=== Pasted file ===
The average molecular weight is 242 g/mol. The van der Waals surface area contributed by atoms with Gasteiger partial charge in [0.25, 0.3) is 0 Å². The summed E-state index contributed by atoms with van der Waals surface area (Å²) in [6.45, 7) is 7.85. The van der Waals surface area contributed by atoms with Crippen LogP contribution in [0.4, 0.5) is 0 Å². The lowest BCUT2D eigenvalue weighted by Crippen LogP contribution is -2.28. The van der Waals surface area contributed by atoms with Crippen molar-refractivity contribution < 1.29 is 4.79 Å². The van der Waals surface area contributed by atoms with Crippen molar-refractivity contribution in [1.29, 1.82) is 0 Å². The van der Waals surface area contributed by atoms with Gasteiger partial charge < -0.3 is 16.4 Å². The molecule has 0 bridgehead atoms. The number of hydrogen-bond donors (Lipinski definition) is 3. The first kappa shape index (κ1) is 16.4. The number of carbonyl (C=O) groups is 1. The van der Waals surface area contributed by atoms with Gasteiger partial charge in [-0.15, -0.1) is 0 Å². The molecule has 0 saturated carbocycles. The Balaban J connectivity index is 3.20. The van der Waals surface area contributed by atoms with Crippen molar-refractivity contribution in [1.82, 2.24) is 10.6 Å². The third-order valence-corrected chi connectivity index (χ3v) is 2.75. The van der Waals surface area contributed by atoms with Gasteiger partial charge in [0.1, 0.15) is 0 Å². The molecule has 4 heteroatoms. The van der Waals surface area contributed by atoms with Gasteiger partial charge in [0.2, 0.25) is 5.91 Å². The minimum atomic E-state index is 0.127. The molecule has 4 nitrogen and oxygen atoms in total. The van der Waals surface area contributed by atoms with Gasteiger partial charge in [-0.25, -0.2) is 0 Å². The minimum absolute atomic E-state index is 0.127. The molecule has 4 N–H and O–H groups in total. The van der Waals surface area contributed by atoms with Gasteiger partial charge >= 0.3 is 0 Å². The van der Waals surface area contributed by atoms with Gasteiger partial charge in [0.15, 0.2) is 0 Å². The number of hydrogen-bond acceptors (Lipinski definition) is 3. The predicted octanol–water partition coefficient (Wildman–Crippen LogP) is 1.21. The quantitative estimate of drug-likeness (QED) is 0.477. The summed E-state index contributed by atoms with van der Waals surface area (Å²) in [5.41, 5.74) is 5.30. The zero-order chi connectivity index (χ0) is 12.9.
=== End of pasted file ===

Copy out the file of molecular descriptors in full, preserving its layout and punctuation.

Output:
The average molecular weight is 242 g/mol. The van der Waals surface area contributed by atoms with Gasteiger partial charge in [0.25, 0.3) is 0 Å². The summed E-state index contributed by atoms with van der Waals surface area (Å²) in [6.45, 7) is 7.85. The van der Waals surface area contributed by atoms with Crippen LogP contribution in [0.4, 0.5) is 0 Å². The lowest BCUT2D eigenvalue weighted by Crippen LogP contribution is -2.28. The van der Waals surface area contributed by atoms with Crippen molar-refractivity contribution < 1.29 is 4.79 Å². The van der Waals surface area contributed by atoms with Crippen molar-refractivity contribution in [1.29, 1.82) is 0 Å². The van der Waals surface area contributed by atoms with Gasteiger partial charge < -0.3 is 16.4 Å². The molecule has 0 bridgehead atoms. The number of hydrogen-bond donors (Lipinski definition) is 3. The first kappa shape index (κ1) is 16.4. The number of carbonyl (C=O) groups is 1. The van der Waals surface area contributed by atoms with Gasteiger partial charge in [-0.15, -0.1) is 0 Å². The molecule has 0 saturated carbocycles. The Balaban J connectivity index is 3.20. The van der Waals surface area contributed by atoms with Crippen molar-refractivity contribution in [1.82, 2.24) is 10.6 Å². The third-order valence-corrected chi connectivity index (χ3v) is 2.75. The van der Waals surface area contributed by atoms with Gasteiger partial charge in [0.1, 0.15) is 0 Å². The molecule has 4 heteroatoms. The van der Waals surface area contributed by atoms with Gasteiger partial charge in [0.2, 0.25) is 5.91 Å². The minimum atomic E-state index is 0.127. The molecule has 4 nitrogen and oxygen atoms in total. The van der Waals surface area contributed by atoms with Gasteiger partial charge in [-0.25, -0.2) is 0 Å². The minimum absolute atomic E-state index is 0.127. The molecule has 4 N–H and O–H groups in total. The van der Waals surface area contributed by atoms with Gasteiger partial charge >= 0.3 is 0 Å². The van der Waals surface area contributed by atoms with Gasteiger partial charge in [0.15, 0.2) is 0 Å². The number of hydrogen-bond acceptors (Lipinski definition) is 3. The predicted octanol–water partition coefficient (Wildman–Crippen LogP) is 1.21. The quantitative estimate of drug-likeness (QED) is 0.477. The summed E-state index contributed by atoms with van der Waals surface area (Å²) in [5.41, 5.74) is 5.30. The zero-order chi connectivity index (χ0) is 12.9.